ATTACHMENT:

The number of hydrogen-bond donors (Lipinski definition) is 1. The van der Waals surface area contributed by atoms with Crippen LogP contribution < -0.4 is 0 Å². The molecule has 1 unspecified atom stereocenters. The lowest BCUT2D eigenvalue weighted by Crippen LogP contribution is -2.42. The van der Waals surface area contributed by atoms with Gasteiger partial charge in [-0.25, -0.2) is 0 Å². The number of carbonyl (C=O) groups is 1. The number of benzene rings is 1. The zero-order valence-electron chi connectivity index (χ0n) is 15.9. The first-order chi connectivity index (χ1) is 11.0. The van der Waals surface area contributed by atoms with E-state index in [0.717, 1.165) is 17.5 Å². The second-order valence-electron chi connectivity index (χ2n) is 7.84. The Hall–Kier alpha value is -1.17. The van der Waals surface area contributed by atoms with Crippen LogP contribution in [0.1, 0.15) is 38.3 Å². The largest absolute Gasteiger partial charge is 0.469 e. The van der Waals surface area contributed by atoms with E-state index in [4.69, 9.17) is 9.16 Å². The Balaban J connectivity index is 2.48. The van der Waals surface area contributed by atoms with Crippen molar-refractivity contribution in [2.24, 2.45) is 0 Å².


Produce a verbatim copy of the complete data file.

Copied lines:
The number of hydrogen-bond donors (Lipinski definition) is 1. The van der Waals surface area contributed by atoms with Crippen LogP contribution < -0.4 is 0 Å². The molecule has 1 unspecified atom stereocenters. The lowest BCUT2D eigenvalue weighted by Crippen LogP contribution is -2.42. The van der Waals surface area contributed by atoms with Gasteiger partial charge in [-0.25, -0.2) is 0 Å². The number of carbonyl (C=O) groups is 1. The number of benzene rings is 1. The zero-order valence-electron chi connectivity index (χ0n) is 15.9. The first-order chi connectivity index (χ1) is 11.0. The van der Waals surface area contributed by atoms with E-state index in [0.717, 1.165) is 17.5 Å². The second-order valence-electron chi connectivity index (χ2n) is 7.84. The Hall–Kier alpha value is -1.17. The van der Waals surface area contributed by atoms with Crippen LogP contribution in [0.1, 0.15) is 38.3 Å². The largest absolute Gasteiger partial charge is 0.469 e. The van der Waals surface area contributed by atoms with E-state index in [4.69, 9.17) is 9.16 Å². The Balaban J connectivity index is 2.48. The van der Waals surface area contributed by atoms with Crippen molar-refractivity contribution in [2.24, 2.45) is 0 Å².